New Beauty Bank helps pupils to beat ‘hygiene poverty’ trap

New Beauty Bank helps pupils to beat 'hygiene poverty' trap

Mother-of-two Lizzy Hall launched the initiative last month to tackle ‘hygiene poverty’ among schoolchildren and has seen the idea take off rapidly.

The concept is similar to foodbanks, and Mrs Hall set up Beauty Bank Kent ‘because being clean isn’t a privilege, because girls shouldn’t miss school when they have their period and they can’t afford sanitary wear, because looking good makes us feel better’.

She told the Times: “I asked foodbanks like Nourish [in Tunbridge Wells and south Tonbridge] if they took in toiletries. They did, but only in dribs and drabs – and they get handed out very quickly.

“So I sent a WhatsApp plea to my friends and it went viral. Now I am creating new drop-off points every day.”

Jump-In trampoline park on Morley Roard, Andrew House Dental Practice on London Road and Angelfix hardware store on Quarry Hill Road became the first collection points in Tonbridge last weekend.

There are already locations at Café 1809 in Hildenborough and Edenbridge Leisure Centre, as well as six in Sevenoaks. Now Mrs Hall wants more drop-offs and volunteers to help with collections.

The charity In Kind Direct published statistics this summer which showed that one in three teachers nationwide are providing pupils with basic hygiene products such as toothpaste and soap.

Eight out of 10 primary school teachers said they had seen a rise in the number of children coming to school unwashed or not looking presentable in the last five years. Almost one in five [18 per cent] say they have to intervene every week.

“With little money to cover the cost of everyday essentials, some families are forced to choose between buying food or personal hygiene items,” said Mrs Hall.

“For many low-income families, especially those relying on food banks, hygiene is a luxury they can’t afford,” she added.

“Beauty Bank provides families living in need with toiletries that most of us take for granted, by encouraging the local community to donate.

The idea came to the Sevenoaks mum after watching Ken Loach’s film I, Daniel Blake. “It really made an impact, seeing the woman go to the foodbank and then shoplift lots of tampons.

“We are not in the dark ages or a developing country. In what we perceive to be an affluent area, there is definitely a need, and though it’s not life and death – food is obviously more important – people are caught in a poverty trap. Nappies and tampons are expensive.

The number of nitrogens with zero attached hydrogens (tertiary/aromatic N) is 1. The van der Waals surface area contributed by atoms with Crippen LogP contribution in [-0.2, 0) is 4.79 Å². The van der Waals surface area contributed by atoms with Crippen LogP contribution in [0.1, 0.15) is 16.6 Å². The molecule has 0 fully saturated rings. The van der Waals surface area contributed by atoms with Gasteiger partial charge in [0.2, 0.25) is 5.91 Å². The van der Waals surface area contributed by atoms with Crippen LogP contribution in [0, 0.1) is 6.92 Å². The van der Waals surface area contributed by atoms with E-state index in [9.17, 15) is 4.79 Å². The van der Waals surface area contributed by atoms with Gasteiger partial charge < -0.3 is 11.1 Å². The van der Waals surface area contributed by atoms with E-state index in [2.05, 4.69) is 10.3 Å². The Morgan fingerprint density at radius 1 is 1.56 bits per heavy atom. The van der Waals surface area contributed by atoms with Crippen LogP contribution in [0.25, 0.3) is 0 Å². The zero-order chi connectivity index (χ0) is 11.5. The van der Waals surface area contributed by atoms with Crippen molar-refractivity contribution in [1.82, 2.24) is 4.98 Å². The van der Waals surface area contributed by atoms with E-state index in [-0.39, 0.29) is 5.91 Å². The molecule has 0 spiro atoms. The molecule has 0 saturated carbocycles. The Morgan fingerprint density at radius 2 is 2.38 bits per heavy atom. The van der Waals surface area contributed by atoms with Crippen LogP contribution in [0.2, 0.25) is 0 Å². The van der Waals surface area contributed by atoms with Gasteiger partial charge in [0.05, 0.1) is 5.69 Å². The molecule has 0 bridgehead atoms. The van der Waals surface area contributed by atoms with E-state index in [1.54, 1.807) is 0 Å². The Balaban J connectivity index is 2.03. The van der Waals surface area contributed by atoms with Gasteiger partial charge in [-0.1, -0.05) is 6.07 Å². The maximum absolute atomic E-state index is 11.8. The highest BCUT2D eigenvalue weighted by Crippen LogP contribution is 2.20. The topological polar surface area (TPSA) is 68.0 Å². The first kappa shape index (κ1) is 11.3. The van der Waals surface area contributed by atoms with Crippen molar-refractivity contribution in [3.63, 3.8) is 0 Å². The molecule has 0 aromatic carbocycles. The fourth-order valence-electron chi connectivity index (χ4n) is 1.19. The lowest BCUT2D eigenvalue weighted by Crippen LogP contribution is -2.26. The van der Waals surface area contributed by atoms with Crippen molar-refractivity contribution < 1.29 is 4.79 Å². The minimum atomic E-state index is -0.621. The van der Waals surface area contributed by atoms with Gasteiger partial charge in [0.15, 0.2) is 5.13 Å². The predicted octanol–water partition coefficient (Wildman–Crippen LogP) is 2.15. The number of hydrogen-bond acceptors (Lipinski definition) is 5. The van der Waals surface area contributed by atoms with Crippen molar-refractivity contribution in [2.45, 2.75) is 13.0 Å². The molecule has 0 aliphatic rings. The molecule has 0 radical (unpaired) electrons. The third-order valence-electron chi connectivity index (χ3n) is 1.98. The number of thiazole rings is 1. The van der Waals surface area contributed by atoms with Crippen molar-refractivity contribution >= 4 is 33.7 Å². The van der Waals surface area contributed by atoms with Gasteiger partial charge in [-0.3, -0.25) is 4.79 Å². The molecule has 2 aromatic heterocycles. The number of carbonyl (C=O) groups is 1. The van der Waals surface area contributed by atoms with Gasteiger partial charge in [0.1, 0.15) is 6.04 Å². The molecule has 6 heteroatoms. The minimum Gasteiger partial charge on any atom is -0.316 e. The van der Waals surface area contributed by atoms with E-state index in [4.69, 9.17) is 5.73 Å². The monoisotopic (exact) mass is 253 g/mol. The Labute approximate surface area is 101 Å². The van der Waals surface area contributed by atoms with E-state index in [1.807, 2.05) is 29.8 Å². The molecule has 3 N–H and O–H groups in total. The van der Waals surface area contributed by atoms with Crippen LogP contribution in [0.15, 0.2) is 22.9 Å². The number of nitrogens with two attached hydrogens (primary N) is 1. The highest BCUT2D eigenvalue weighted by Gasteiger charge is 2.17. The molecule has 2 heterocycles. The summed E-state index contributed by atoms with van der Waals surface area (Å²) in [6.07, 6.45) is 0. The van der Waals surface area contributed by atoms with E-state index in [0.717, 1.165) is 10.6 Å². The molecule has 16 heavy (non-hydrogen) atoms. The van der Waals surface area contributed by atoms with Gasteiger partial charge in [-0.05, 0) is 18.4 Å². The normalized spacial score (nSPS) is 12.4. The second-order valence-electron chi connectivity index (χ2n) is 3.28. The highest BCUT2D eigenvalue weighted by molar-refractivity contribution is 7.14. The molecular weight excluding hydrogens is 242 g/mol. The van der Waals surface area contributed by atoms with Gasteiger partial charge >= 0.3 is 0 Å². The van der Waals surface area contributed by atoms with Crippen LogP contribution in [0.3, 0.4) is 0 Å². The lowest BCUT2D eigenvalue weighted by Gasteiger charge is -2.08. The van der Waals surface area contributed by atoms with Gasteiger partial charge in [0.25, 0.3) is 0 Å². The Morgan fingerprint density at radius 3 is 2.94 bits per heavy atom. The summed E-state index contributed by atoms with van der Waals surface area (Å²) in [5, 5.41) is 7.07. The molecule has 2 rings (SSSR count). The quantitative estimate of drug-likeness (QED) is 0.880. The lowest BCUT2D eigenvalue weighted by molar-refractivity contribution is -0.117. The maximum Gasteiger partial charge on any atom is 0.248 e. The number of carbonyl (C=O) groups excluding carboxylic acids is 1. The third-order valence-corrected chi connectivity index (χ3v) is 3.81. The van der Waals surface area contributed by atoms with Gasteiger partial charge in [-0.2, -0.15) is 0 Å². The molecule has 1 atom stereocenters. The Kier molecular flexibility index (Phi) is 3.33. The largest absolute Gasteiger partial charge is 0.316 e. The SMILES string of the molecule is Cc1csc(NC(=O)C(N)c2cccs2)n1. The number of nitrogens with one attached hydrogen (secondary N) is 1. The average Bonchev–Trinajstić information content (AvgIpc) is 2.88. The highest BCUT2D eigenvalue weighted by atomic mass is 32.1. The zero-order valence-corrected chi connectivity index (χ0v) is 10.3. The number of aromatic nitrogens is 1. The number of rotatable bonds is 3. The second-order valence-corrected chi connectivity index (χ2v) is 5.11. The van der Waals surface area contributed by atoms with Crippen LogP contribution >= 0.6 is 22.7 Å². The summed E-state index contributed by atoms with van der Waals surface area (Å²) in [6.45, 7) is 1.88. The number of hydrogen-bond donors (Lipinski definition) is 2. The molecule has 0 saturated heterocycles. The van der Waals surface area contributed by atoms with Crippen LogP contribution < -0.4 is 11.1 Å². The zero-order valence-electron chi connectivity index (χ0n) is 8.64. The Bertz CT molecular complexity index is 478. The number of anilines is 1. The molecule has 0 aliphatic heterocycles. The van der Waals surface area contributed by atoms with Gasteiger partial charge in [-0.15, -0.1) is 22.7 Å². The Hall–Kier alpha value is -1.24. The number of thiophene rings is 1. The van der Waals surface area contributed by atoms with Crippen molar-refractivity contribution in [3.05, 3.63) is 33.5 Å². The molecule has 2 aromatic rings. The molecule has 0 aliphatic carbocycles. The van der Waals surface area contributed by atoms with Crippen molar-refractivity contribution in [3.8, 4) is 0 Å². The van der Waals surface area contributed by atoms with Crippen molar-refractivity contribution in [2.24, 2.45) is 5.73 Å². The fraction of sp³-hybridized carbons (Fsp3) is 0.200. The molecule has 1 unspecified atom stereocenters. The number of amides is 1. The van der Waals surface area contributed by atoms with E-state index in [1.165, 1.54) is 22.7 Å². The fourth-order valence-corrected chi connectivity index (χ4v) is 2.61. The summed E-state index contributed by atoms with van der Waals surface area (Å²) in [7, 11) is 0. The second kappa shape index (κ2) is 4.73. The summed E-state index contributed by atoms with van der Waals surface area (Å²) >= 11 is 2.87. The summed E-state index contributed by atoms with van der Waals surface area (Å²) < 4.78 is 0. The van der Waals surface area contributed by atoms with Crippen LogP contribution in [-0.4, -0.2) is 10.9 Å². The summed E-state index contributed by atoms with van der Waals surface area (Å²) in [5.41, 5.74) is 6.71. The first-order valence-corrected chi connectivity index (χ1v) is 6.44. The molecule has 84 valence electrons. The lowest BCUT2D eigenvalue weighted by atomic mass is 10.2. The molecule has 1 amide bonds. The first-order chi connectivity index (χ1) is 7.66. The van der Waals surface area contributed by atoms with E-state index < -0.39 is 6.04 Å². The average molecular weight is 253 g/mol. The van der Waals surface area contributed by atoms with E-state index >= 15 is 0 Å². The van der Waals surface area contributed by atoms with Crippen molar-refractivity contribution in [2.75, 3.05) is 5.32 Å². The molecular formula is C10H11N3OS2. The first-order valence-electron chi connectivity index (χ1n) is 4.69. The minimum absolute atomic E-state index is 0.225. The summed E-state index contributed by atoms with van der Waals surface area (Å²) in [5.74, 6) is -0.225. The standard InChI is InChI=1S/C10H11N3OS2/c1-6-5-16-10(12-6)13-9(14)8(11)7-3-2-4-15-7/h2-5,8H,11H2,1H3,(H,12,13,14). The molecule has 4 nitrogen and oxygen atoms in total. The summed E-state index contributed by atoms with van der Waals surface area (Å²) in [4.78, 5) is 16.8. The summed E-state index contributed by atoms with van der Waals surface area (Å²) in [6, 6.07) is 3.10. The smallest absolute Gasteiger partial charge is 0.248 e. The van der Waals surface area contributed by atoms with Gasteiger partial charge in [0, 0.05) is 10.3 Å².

“Can you imagine being a girl that has to miss school because she’s got her period? Or a teenager with no access to shower gel and deodorant?”

In Kind Direct has found that Britons spend an average of £44.30 a month on maintaining or improving their personal appearance, with 18 to 24 year olds spending most at £63 on average.

A key area of need concerns periods, and a survey by the charity Plan International UK found that one in 10 girls or women aged 14 to 21 in Britain cannot afford sanitary towels or tampons.

Fourteen per cent have had to ask to borrow sanitary wear from a friend and 19 per cent have changed to a less suitable product because of cost.

Lucy Russell, Plan International’s Campaign Manager, said: “We welcome proposals and new ideas to help tackle the fact that for too many girls, dealing with their period each month is proving a tough challenge.

“Distributing products at school, including reusables, could play a role in ensuring that no girl struggles to afford sanitary wear.”

Beauty Bank Kent want products that are brand new, unused, in good condition and in date.

“To make this sustainable, we need people to think about using the points on their shop cards or taking advantage of three-for-two deals,” explains Mrs Hall.

“That’s the mentality I want to create. It doesn’t have to be a big expense, just drop an extra item into your shopping trolley.”

If you would like to create a drop-off point or donate toiletries, call 07816 659 055 or email There is an Amazon wishlist on the website

PICTURE: CLEAN BREAK: Lizzy Hall packs toiletries before delivering them to the drop-off points

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